The Sports Report: December 2, 2014

It’s been a busy week in sports, specifically football.

Eric Berry

First, Kansas City Chiefs safety Eric Berry, 25, was diagnosed with a mass in his chest. Berry had complained of chest discomfort at the end of the game against the Oakland Raiders. When the pain persisted the next day, and didn’t seem consistent with an orthopedic injury, an x-ray and MRI were performed, and the mass was found. Doctors were concerned that Berry may have a lymphoma, and was transferred to Emory Hospital in Atlanta to undergo testing to get a definitive diagnosis and begin treatment.

As of now, no specific diagnosis has been announced, and Berry is expected to be out the remainder of the season.

Lymphoma is the most common cancer cause of a  chest mass in young adult. There are two types of lymphoma: Hodgkin’s Lymphoma and Non-Hodgkin’s Lymphoma (NHL). Hodgkin’s is more likely in young adults. NHL is more common in older adults (typically about 60 years old), but is possible in younger patients, as was the case of Spartacus actor Andrew Whitfield, who lost his battle with NHL in Sept 2011.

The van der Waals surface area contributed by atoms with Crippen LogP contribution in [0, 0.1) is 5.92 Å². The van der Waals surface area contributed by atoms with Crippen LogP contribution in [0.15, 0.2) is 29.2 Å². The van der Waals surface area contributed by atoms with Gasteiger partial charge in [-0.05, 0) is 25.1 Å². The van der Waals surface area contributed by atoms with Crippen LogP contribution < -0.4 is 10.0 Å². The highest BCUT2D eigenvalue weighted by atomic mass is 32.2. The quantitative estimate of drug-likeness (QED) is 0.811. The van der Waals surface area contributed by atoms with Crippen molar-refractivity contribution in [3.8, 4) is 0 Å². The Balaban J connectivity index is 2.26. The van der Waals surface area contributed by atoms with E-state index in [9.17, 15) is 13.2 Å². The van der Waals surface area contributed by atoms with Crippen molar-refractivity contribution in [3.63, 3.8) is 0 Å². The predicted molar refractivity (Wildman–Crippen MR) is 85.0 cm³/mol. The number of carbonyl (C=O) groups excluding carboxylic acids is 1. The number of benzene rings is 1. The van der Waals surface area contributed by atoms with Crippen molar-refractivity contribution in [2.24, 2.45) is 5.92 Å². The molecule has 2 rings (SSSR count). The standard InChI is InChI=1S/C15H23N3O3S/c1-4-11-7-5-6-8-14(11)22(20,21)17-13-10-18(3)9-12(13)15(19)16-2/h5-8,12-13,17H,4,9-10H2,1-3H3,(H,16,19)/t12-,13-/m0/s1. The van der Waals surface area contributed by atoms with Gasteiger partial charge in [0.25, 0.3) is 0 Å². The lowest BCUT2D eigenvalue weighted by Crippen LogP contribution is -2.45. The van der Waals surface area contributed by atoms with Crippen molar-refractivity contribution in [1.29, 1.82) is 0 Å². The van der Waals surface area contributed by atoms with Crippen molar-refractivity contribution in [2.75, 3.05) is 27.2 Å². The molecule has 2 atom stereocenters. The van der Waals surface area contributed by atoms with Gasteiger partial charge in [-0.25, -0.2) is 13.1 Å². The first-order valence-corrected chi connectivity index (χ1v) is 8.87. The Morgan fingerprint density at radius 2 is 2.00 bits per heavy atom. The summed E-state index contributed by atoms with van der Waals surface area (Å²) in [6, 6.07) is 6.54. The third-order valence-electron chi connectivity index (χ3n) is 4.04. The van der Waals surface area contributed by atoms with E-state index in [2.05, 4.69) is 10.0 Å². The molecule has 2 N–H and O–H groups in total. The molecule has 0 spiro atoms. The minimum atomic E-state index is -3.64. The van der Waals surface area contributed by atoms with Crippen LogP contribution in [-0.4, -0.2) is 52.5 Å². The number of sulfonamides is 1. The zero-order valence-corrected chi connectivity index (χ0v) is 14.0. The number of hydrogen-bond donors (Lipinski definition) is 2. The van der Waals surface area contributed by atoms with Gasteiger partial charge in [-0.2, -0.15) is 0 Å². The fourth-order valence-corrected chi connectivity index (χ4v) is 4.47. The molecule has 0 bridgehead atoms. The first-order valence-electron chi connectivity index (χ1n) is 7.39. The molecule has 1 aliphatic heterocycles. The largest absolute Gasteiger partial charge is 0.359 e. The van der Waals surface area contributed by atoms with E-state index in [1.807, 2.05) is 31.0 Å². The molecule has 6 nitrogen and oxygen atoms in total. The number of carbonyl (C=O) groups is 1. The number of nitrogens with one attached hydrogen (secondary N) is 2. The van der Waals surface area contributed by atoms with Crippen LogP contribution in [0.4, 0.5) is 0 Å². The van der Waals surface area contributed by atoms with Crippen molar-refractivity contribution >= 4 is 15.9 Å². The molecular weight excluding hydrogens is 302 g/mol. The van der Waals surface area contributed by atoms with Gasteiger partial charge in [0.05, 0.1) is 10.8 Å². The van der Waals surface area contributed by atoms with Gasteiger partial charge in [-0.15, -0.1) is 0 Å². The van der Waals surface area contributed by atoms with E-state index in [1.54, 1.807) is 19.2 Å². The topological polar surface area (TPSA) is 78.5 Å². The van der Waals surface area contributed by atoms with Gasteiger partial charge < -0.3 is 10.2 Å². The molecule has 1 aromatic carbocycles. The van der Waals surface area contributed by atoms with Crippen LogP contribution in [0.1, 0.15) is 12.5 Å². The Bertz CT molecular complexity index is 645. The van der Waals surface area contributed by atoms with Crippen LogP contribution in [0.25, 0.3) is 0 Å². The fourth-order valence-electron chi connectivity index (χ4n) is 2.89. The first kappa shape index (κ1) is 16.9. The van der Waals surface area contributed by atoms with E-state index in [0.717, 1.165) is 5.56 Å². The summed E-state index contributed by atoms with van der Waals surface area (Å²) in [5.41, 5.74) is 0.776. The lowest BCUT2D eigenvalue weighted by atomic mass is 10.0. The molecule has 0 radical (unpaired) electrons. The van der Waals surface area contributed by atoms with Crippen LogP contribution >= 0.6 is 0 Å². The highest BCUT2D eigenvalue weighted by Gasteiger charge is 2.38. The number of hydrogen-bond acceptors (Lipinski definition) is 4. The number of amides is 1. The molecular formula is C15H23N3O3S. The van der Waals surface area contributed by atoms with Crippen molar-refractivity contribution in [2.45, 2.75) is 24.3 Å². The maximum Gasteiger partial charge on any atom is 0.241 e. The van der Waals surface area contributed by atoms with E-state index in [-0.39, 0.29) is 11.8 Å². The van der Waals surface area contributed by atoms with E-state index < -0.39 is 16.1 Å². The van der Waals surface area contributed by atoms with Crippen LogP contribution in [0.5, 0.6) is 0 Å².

Rarer tumors, such as thymic tumors and thyroid cancer, and well as  tumors which have spread from other parts of the body are also possible.

We will return to this story when a final diagnosis is revealed.

Justin Hunter

Tennessee Titans wide receiver Justin Hunter (above) was hospitalized after he was hit in the stomach by Texans safety Danieal Manning. Although he returned to play, he continued to complain of stomach pain and was taken to the hospital. Teammate Nate Washington told the Tennessean:

“This is a situation where football goes out the window. He has internal bleeding. … Any time a guy is spitting up blood you have to be concerned. This is bigger than football. I just hope that everything is all right. … Justin is like a brother to me, and I want to make sure he is OK.”

Hunter was diagnosed as having a lacerated spleen. Fortunately, he has not required surgery and is expected to be released soon. It is unknown whether he will be playing again this season.